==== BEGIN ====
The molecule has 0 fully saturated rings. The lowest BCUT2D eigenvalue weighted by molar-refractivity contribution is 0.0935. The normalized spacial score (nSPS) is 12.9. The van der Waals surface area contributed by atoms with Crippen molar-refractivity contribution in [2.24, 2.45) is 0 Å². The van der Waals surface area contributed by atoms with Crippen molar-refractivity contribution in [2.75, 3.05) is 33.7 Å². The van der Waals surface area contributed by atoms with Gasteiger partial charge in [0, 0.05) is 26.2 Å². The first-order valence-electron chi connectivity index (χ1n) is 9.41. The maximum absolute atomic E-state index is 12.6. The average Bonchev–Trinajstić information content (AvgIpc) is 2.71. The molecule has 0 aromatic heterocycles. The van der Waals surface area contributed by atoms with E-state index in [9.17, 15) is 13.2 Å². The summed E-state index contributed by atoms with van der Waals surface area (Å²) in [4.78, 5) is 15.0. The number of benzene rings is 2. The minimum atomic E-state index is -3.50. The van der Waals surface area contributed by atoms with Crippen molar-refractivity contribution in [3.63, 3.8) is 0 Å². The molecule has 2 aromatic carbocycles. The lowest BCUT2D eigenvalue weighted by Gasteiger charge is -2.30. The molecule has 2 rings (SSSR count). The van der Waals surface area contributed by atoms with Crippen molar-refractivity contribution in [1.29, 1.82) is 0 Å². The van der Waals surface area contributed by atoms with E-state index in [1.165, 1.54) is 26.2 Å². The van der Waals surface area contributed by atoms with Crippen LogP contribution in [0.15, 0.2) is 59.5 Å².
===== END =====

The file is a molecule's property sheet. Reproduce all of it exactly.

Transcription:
The molecule has 0 fully saturated rings. The lowest BCUT2D eigenvalue weighted by molar-refractivity contribution is 0.0935. The normalized spacial score (nSPS) is 12.9. The van der Waals surface area contributed by atoms with Crippen molar-refractivity contribution in [2.24, 2.45) is 0 Å². The van der Waals surface area contributed by atoms with Crippen molar-refractivity contribution in [2.75, 3.05) is 33.7 Å². The van der Waals surface area contributed by atoms with Gasteiger partial charge in [0, 0.05) is 26.2 Å². The first-order valence-electron chi connectivity index (χ1n) is 9.41. The maximum absolute atomic E-state index is 12.6. The average Bonchev–Trinajstić information content (AvgIpc) is 2.71. The molecule has 0 aromatic heterocycles. The van der Waals surface area contributed by atoms with E-state index in [9.17, 15) is 13.2 Å². The summed E-state index contributed by atoms with van der Waals surface area (Å²) in [4.78, 5) is 15.0. The number of benzene rings is 2. The minimum atomic E-state index is -3.50. The van der Waals surface area contributed by atoms with Crippen molar-refractivity contribution in [3.63, 3.8) is 0 Å². The molecule has 2 aromatic carbocycles. The lowest BCUT2D eigenvalue weighted by Gasteiger charge is -2.30. The molecule has 2 rings (SSSR count). The van der Waals surface area contributed by atoms with Crippen molar-refractivity contribution in [1.29, 1.82) is 0 Å². The van der Waals surface area contributed by atoms with E-state index in [1.165, 1.54) is 26.2 Å². The van der Waals surface area contributed by atoms with Crippen LogP contribution in [0.15, 0.2) is 59.5 Å².